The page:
Misc

EGX Rezzed: Building The Cities of Final Fantasy XV

Betty Joita

The creative work that goes into building a game, visually, from the ground up, is enormous and while most players get to fully experience it during gaming sessions, they don’t really get to know everything that goes into creating a world, or even a city.

Wan Hazmer, who worked for Square Enix as a game designer and Daim Dziauddin, an animator and illustrator who has worked on films like Tron: Uprising and Transformers Prime, took to the stage at the Developer Sessions – EGX 2019 to talk about creating virtual cities as well as to announce the game the duo has developed within their own indie company, Metronomik.

To give you some background, Malaysian-born Hazmer spent two years in Japan learning the native language, before he sent out a proposal on how to make single-player experiences in MMORPG games more satisfying to every company he thought could be interested. Square Enix was the first one to respond.

As he came to the end of his eight-hour induction day, Hazmer was told that he would be working on Final Fantasy Versus XIII.

It blew my mind,” he said in an interview with Games Industry in January. “I was expecting to work on a much smaller game.”

The road to Final Fantasy XV was not easy but he ended up being largely responsible for designing the towns, cities and checkpoints those of you who have played the game went through.

He said that specifically for this game, the team wanted to deliver a ‘roadtrip experience’ to the players, and that ‘the romance of travel was very, very important’, which is the reason why they drew inspiration from Venice to create the city of Altissia.

The process of creation began with a world map, which was handed to Hazmer by world map director, Yasuyuki Matsunami. He told Hazmer the locations where the towns should be placed, as he was leading the team in charge of designing the cities.

Once it was decided that the town would be located next to the sea or a river, they worked on developing the history and economy of the city, in addition to figuring out how the AI would behave in that area.

But creating a familiar, yet unique city involved a lot of visual and stylistic choices.

We all know Venice,” Hazmer said “But Venice has more of an horizontal layout. In Final Fantasy XV, we start off with something very, very realistic […] but as you go further down the line, it becomes more fantasy and less reality. Altissia was somewhere in the middle, so we had to make a realistic Venice but [which] at the same time has to be fantastical. So we decided to go for a vertical structure of Venice. So you can ride the gondola while actually looking down onto the city.”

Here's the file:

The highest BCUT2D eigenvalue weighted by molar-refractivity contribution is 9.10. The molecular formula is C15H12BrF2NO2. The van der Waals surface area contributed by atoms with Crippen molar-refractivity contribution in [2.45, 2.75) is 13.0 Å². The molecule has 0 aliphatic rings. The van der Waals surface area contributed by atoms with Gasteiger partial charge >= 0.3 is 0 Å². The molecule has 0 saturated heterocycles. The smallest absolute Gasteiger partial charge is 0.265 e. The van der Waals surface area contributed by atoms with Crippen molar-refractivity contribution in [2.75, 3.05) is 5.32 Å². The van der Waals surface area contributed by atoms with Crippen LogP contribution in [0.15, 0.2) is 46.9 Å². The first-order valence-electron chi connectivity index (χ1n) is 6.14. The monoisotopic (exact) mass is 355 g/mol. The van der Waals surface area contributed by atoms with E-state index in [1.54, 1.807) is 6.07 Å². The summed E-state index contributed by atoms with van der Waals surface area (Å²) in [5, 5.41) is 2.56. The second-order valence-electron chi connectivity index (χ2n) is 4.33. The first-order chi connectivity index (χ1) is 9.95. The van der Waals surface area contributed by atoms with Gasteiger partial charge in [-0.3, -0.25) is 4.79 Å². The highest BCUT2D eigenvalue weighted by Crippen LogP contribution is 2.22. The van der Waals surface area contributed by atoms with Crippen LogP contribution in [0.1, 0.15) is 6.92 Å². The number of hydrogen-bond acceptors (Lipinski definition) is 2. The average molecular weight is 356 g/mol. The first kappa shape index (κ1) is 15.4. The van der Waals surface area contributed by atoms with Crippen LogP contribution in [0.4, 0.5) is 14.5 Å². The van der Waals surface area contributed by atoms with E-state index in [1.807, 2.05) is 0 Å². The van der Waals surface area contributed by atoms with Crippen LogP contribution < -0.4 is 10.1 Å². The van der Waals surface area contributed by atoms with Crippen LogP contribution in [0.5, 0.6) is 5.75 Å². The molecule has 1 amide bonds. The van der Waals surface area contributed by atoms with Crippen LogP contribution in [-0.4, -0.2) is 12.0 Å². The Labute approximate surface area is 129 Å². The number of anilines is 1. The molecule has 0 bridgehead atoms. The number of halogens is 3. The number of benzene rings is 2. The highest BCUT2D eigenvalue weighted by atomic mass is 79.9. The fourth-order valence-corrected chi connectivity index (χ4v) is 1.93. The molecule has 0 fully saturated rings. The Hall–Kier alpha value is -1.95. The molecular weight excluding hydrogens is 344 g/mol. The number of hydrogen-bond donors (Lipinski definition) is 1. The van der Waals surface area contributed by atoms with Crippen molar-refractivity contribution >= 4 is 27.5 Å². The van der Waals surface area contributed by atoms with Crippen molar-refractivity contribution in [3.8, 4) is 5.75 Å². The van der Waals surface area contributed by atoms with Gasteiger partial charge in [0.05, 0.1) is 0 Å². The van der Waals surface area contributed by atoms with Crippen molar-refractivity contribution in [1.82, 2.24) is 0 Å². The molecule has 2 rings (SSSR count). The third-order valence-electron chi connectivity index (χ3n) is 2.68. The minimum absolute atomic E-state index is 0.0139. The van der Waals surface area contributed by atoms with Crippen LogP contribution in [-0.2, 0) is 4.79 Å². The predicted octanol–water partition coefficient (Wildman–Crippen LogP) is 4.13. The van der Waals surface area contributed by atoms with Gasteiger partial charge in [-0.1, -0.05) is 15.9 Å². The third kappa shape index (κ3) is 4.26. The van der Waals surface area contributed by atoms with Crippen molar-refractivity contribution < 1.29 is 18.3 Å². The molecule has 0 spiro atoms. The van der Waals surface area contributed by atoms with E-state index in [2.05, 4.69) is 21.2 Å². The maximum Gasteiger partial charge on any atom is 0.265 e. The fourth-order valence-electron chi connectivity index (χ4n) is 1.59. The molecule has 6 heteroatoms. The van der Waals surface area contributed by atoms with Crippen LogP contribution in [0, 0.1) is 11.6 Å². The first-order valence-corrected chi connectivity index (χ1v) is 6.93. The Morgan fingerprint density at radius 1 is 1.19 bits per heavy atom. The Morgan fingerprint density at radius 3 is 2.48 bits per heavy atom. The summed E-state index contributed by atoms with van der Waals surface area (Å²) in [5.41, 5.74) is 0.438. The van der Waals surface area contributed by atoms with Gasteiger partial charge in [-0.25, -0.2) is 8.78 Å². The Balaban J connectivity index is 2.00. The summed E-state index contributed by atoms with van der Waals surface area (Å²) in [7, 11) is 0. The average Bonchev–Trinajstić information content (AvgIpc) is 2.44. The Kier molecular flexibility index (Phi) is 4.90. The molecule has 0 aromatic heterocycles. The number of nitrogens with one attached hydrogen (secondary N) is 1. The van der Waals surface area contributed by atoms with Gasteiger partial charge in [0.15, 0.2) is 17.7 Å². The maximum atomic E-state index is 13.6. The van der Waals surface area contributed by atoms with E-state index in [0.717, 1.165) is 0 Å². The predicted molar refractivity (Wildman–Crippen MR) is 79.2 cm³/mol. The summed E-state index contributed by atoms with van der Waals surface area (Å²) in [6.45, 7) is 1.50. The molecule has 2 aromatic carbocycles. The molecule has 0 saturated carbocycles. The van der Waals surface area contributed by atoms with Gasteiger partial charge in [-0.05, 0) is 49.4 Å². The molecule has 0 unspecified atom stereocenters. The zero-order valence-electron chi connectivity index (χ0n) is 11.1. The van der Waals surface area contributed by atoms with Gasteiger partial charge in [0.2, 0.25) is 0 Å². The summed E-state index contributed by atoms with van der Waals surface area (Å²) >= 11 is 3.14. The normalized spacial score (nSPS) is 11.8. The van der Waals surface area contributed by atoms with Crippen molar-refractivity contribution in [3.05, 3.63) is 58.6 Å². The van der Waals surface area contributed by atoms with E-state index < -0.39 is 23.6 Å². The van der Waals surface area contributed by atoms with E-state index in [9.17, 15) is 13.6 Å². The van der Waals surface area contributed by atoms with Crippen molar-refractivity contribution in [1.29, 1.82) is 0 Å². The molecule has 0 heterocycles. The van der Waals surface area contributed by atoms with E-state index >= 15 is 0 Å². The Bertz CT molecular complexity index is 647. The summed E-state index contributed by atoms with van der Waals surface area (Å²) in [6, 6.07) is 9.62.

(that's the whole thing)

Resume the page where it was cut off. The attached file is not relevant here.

Hazmer believes any city in Final Fantasy has to be memorable – adding in unique details about every city, that the players will remember, is key to building cities that will stick in the minds of the gamers.

“Is more like creating stories: I rode a gondola and looked down into the city. Making use of stories for me is very important. Users experiencing the romance of road travel, for me, is one of the key points of creating the towns.”

Wan Hazmer

Hazmer also had something to say regarding (spoiler alert for anyone who has not played Final Fantasy XV yet!) how he felt about the town getting destroyed by Leviathan, after working so hard at it: “The joy in making a city is destroying it as well! It was very difficult, because we had to create a city with, you know, all the technical difficulties of making a big summon destroy it, so it was really a lot of fun.

But it was Lestallum that Hazmer enjoyed creating the most: he wanted to make a town that was both fitting for a desert but stayed rich in economy. They looked into Cuban architecture for inspiration but also took their cues from Malaysian food for the stall culture of the town.

The team took the food in the game seriously and actually rented a kitchen where they prepared most of the foods that were shown in the game. If the food was indeed delicious, they 3D scanned it to feature it in the game. Hazmer stated that the beef stew is his favorite dish out of them all.

He worked close with the music director to create music pieces that would fit every city. Some of the musical pieces you can hear as you reach different checkpoints in the game were actually added last-minute.

Hazmer is relaxed when discussing Square Enix, as if it’s not a big deal, although we are talking about one of the most prominent titles in the gaming world, for the past seven years!

Both him and Dziauddin are funny and laid-back, so you can easily see how the indie studio they created together, Metronomix, produced the colorful, music-themed game No Straight Roads, about which we will talk more in depth with the creators themselves, in an upcoming article.

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